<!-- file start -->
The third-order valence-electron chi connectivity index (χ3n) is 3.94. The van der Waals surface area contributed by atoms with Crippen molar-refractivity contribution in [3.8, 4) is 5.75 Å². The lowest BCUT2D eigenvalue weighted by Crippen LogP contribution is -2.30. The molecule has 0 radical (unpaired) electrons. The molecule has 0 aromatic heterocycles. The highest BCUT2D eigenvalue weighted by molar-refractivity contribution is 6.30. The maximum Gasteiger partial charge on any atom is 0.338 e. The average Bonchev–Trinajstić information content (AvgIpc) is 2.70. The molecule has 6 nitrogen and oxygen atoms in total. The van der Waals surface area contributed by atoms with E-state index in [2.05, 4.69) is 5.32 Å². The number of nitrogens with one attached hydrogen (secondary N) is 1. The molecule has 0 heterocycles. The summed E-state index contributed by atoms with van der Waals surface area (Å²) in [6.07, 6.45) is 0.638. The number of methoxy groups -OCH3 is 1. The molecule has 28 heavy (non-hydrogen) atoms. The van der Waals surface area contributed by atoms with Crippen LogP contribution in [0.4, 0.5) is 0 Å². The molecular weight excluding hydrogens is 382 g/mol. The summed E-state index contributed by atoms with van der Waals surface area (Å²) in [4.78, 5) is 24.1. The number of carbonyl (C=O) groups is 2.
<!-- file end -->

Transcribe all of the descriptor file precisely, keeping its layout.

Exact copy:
The third-order valence-electron chi connectivity index (χ3n) is 3.94. The van der Waals surface area contributed by atoms with Crippen molar-refractivity contribution in [3.8, 4) is 5.75 Å². The lowest BCUT2D eigenvalue weighted by Crippen LogP contribution is -2.30. The molecule has 0 radical (unpaired) electrons. The molecule has 0 aromatic heterocycles. The highest BCUT2D eigenvalue weighted by molar-refractivity contribution is 6.30. The maximum Gasteiger partial charge on any atom is 0.338 e. The average Bonchev–Trinajstić information content (AvgIpc) is 2.70. The molecule has 6 nitrogen and oxygen atoms in total. The van der Waals surface area contributed by atoms with E-state index in [2.05, 4.69) is 5.32 Å². The number of nitrogens with one attached hydrogen (secondary N) is 1. The molecule has 0 heterocycles. The summed E-state index contributed by atoms with van der Waals surface area (Å²) in [6.07, 6.45) is 0.638. The number of methoxy groups -OCH3 is 1. The molecule has 28 heavy (non-hydrogen) atoms. The van der Waals surface area contributed by atoms with Crippen LogP contribution in [0.4, 0.5) is 0 Å². The molecular weight excluding hydrogens is 382 g/mol. The summed E-state index contributed by atoms with van der Waals surface area (Å²) in [4.78, 5) is 24.1. The number of carbonyl (C=O) groups is 2.